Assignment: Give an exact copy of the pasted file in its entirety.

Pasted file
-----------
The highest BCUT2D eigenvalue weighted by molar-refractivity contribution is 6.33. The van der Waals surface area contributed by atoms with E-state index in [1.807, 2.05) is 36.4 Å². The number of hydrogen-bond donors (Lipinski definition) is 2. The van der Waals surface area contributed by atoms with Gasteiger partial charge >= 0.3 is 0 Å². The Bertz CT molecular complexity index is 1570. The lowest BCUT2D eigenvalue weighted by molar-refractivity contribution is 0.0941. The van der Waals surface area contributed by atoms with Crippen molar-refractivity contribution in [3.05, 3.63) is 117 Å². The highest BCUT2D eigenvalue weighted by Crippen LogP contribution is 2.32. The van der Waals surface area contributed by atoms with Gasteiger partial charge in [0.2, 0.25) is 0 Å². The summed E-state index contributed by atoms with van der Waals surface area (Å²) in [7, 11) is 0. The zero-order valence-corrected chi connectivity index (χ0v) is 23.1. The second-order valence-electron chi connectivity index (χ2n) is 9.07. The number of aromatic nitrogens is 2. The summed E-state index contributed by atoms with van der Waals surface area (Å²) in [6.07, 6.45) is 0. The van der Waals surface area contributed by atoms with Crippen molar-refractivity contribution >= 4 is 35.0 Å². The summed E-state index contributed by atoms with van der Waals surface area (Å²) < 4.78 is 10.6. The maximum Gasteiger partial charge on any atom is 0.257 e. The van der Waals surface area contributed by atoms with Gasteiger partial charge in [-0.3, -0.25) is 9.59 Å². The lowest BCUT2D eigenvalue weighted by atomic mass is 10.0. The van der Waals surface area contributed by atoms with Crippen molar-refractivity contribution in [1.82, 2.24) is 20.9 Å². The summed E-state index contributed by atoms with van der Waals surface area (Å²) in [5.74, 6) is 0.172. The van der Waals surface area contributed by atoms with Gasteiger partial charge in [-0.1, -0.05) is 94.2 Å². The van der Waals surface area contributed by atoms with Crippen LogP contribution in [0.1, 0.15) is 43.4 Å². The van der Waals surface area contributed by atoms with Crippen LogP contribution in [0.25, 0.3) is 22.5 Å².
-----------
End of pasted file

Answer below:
The highest BCUT2D eigenvalue weighted by molar-refractivity contribution is 6.33. The van der Waals surface area contributed by atoms with E-state index in [1.807, 2.05) is 36.4 Å². The number of hydrogen-bond donors (Lipinski definition) is 2. The van der Waals surface area contributed by atoms with Gasteiger partial charge >= 0.3 is 0 Å². The Bertz CT molecular complexity index is 1570. The lowest BCUT2D eigenvalue weighted by molar-refractivity contribution is 0.0941. The van der Waals surface area contributed by atoms with Crippen molar-refractivity contribution in [3.05, 3.63) is 117 Å². The highest BCUT2D eigenvalue weighted by Crippen LogP contribution is 2.32. The van der Waals surface area contributed by atoms with Gasteiger partial charge in [0.2, 0.25) is 0 Å². The summed E-state index contributed by atoms with van der Waals surface area (Å²) in [7, 11) is 0. The zero-order valence-corrected chi connectivity index (χ0v) is 23.1. The second-order valence-electron chi connectivity index (χ2n) is 9.07. The number of aromatic nitrogens is 2. The summed E-state index contributed by atoms with van der Waals surface area (Å²) in [6.07, 6.45) is 0. The van der Waals surface area contributed by atoms with Crippen molar-refractivity contribution >= 4 is 35.0 Å². The summed E-state index contributed by atoms with van der Waals surface area (Å²) < 4.78 is 10.6. The maximum Gasteiger partial charge on any atom is 0.257 e. The van der Waals surface area contributed by atoms with Gasteiger partial charge in [-0.3, -0.25) is 9.59 Å². The lowest BCUT2D eigenvalue weighted by atomic mass is 10.0. The van der Waals surface area contributed by atoms with Crippen molar-refractivity contribution in [1.82, 2.24) is 20.9 Å². The summed E-state index contributed by atoms with van der Waals surface area (Å²) in [5.74, 6) is 0.172. The van der Waals surface area contributed by atoms with Gasteiger partial charge in [-0.1, -0.05) is 94.2 Å². The van der Waals surface area contributed by atoms with Crippen LogP contribution in [0.1, 0.15) is 43.4 Å². The van der Waals surface area contributed by atoms with Crippen LogP contribution in [0.25, 0.3) is 22.5 Å².